Roger Federer and Serena Williams, tennis royalty, pose at 2012 Wimbledon dinner.
Serena, ranked No. 1, has an astounding 41-5 record against the rest of the Top Five players on the WTA tour.
Serena's dominance in women's tennis often ignites the debate: How would she fair against top men's tennis players?
My guess is, she'd get beat and embarrassed.
Make no mistake, as dominant as Serena is on the women's tour, she is no match for the ATP's Top Five.
However, suppose we could suspend reality. Just for the sake of argument, let's say Serena played in a hypothetical place where gender was not a factor. Suppose we could put estrogen and testosterone aside and focus on skill sets, records and intangibles, such as championship credentials.
The two champions pose at 2009 U.S. Open draw ceremony.
Serena admires Roger Federer.
Born only a month apart, the two have a combined 32 Grand Slam titles.
Serena has the better serve. Last year, when they both won Wimbledon, Serena finished the tournament with a record 102 aces. Federer had 71.
If her serve was on, Serena could certainly win some cheap points off Federer.
However, Federer is far more consistent than Serena. He is also less likely to succumb to the huge lulls in performance Serena sometimes displays on the court.
Serena Williams and Novak Djokovic share a handshake after exhibition doubles match.
This would certainly be the most entertaining of all the matches.
Djokovic and Serena have a flair for drama.
How fun would it be to watch all the gamesmanship? Djokovic pounding his chest and Serena clenching her fist, screaming, "Come on!" after winners.
They like to poke fun at each other. Serena once called Djokovic and Nadal "weenies" after they complained about the blue clay at the 2012 Madrid Open.
Djokovic is faster, quicker and probably has more stamina than Serena.
But Serena has a far better record against top-tier opponents. Djokovic has a 58.3 winning percentage against Top-10 players, the third lowest of the Big Four.
Serena Williams and Rafael Nadal were all smiles at 2010 Wimbledon ball.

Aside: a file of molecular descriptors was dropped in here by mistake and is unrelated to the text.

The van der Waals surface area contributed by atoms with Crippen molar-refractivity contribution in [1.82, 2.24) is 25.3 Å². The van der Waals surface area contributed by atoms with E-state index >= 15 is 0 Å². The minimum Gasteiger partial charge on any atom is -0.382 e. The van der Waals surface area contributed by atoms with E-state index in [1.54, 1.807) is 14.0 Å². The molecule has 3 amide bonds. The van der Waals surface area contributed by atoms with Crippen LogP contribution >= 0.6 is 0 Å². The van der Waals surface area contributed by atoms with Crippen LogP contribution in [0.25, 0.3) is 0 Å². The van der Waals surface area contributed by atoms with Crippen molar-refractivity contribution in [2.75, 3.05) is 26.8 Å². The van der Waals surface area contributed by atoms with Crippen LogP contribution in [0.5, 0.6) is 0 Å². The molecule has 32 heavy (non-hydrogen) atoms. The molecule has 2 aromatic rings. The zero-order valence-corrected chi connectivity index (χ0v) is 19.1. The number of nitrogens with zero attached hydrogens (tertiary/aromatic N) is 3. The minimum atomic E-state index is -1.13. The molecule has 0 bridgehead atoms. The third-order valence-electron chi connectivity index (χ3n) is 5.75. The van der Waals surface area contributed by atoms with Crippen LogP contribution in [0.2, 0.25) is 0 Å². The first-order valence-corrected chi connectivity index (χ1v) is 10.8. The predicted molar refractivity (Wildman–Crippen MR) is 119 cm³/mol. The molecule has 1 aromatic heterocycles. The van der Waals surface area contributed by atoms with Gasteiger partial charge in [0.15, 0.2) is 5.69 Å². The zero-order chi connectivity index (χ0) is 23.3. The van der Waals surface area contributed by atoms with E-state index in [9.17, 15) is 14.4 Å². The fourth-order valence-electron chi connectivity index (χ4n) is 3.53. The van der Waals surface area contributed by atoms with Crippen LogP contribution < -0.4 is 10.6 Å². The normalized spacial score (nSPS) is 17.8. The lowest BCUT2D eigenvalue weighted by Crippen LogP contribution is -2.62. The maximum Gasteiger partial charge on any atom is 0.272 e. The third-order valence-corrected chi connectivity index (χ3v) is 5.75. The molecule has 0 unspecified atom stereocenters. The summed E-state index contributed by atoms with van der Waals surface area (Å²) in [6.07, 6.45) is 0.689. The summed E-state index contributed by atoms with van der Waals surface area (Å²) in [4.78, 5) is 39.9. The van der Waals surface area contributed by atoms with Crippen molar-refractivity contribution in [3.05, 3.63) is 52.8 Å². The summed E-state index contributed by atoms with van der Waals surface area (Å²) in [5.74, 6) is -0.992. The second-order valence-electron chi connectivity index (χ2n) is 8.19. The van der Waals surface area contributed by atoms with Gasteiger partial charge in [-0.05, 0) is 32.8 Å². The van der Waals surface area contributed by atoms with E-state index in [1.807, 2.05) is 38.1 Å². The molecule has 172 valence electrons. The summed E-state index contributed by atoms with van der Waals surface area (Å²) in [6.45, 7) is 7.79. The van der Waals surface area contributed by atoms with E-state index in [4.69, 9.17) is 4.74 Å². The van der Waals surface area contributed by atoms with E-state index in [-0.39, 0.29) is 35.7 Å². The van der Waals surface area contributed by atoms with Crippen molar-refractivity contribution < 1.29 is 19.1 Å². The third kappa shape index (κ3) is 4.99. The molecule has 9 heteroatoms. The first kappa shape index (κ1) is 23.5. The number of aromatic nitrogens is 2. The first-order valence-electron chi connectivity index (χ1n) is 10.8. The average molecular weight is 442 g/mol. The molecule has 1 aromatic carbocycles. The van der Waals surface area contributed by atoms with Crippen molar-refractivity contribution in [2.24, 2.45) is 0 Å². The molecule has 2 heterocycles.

Nadal has the movement to retrieve those ridiculous angles Serena throws at her opponents.
His counter-punching style could frustrate Serena, who likes to take chances and end points quickly.
Both are great champions and possess mental toughness.
Nadal would destroy Serena on clay, his best surface and her worst. He wins a ridiculous 93 percent of his matches on clay.
On the hard courts and on grass, Serena's serve would give her an edge. She already has 193 aces this year. Serena is 67-8 at Wimbledon. She is a combined 123-17 at the U.S. Open and Australian Open.
Nadal has an 80.6 percent career record on grass and only 76.8 percent on hard courts.
Winner: Nadal on clay. Serena on hard courts and grass.
Serena Williams and Andy Murray take in a fashion show.
Andy Murray and Serena won the U.S. Open last year. Murray's win ushered him into the Big Four.
However, he's not even close to being part of "The Greatest of All Time" conversations that involve Serena, Federer and Nadal.
Murray's strength on the baseline would help in rallies against Serena, but Serena has a better overall game. Her serve, play at the net and shot selection are all better than Murray's.
She has 15 Grand Slams. He just won his first. Murray has a 78.3 winning percentage on hard courts and 81.3 on grass. He struggles on clay, with a 60.8 winning percentage.
He wins against Top-10 opponents less than 57 percent of the time.
Notice there's no Serena in the picture with No. 4 David Ferrer.
That's because they rarely share the same spotlight. They certainly haven't posed together for any trophy ceremonies.
Ferrer as a tennis player is not in the same stratosphere as Serena.
She is taller than him. She serves better. Unlike Ferrer, Serena rarely tanks in big matches. Despite consistently finishing in the Top Five, Ferrer has an abysmal 36.4 winning percentage against Top-10 players.
In this matchup, Serena would plant herself in the middle of the court and push Ferrer from side to side like he was a tethered ball.
Even on his best day and her worst, Ferrer would find a way to lose like he did against Murray at the Sony Open in Miami.
Winner: Serena in a beat down.